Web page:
It must be said that that the registered rights for a non-physical product can a complementary IP right to the registered rights for a physical product. For example, if multiple devices are able to project a plurality of non-physical products, the multiple devices can be protected in a cost-effective manner by just obtaining registration for the non-physical products. In another example, if a ubiquitous device like a mobile phone can be configured to project a registered non-physical product onto a medium, the registered owner can potentially take action against any number of mobile phone companies within their budgetary constraints.
What should applicants assess when deciding to protect a non-physical product?
Generally, under the RDA, applicants are able to choose between registration of non-physical products as either a non-physical product or as a GUI. Budget permitting, in some circumstances, filing two applications, one as a non-physical product, and one as a GUI may be possible. Based on the rights conferred for a registered non-physical product, it would appear that whenever the requisite requirements for a registrable non-physical product are met, one should always file the application as a non-physical product. This is because the rights conferred on a design registered as a GUI only covers a reproduction of the registered GUI which, in many instances, can be overcome quite easily.
However, issues can potentially arise when there is some uncertainty in relation to the “intrinsic utilitarian function” of the non-physical product. For example, the guide provides an example that designs produced via a heads up display lack an intrinsic utilitarian function as they merely convey information. This does not, however, seem entirely black and white. Consider, for example, a heads up display that includes a user interface element (eg. an icon) that can be toggled by a user’s eye movements to activate a function in a car. Arguably, therefore, such a heads up display does have a utilitarian function. In this case, there may be some risk filing an application as a non-physical product, as rejection by IPOS would lead to no recourse for the applicant since:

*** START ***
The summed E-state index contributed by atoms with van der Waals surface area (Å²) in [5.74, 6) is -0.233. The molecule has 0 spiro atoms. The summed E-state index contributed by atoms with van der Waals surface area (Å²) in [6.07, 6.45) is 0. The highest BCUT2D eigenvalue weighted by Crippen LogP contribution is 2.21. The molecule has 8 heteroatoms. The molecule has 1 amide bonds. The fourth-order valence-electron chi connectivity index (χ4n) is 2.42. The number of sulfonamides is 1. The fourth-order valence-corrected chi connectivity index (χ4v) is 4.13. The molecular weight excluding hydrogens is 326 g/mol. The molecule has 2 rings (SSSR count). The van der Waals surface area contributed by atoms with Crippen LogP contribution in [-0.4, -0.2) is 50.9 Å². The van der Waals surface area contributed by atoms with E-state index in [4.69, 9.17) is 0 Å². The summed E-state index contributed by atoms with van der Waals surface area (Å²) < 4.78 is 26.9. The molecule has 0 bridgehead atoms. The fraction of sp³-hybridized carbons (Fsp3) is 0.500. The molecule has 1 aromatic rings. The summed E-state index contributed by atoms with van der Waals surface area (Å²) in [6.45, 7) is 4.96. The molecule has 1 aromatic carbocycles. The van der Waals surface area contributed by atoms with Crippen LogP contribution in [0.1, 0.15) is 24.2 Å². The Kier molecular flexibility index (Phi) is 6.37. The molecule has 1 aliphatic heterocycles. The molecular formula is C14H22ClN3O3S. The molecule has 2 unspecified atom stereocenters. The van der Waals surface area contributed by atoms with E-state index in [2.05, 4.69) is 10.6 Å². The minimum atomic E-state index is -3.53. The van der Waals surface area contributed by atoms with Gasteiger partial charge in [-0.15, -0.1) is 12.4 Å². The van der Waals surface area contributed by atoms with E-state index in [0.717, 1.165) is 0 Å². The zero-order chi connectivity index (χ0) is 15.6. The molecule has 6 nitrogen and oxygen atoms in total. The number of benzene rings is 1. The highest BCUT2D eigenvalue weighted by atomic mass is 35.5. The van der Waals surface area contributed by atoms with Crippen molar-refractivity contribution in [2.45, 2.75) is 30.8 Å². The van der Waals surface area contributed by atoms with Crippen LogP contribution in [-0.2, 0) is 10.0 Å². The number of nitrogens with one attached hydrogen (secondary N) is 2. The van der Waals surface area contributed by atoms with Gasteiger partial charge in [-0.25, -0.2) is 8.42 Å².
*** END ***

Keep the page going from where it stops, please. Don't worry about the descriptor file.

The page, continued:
- it is not possible to convert an application in respect of a non-physical product to one in respect of a GUI mid-way through the application process;
- the RDA does not provide an appeal process that allows the decision of the examiner to be challenged, particularly in relation to an assessment of the “intrinsic utilitarian function”;
- filing a new application will not be viable as the originally filed application would affect its validity.
In addition, the guide has also clarified that owners of registered physical designs are able to file “associated applications” for non-physical versions of their registered physical designs, whereby the term of the “associated applications” follows that of the registered physical designs. Although not clearly mentioned in the guide, it would be prudent to assume that the “associated applications” should also fulfil the requirements for registrable non-physical products.
The guide provides applicants with helpful information both from an educational perspective, and from a practical perspective. However, it should be noted that the approach to protecting non-physical products needs to be considered strategically, as an error can be fatal in relation to obtaining design rights to safeguard the applicant’s commercial interests. Applicants can reach out to IPOS for guidance in relation to their registered design applications, but it must be recognized that any guidance provided by IPOS will not be rectifiable if the guidance is flawed. In this regard, while the guide is easily consumed, applicants should carefully consider the nuances involved in protecting of non-physical products to ensure that their interests are adequately safeguarded.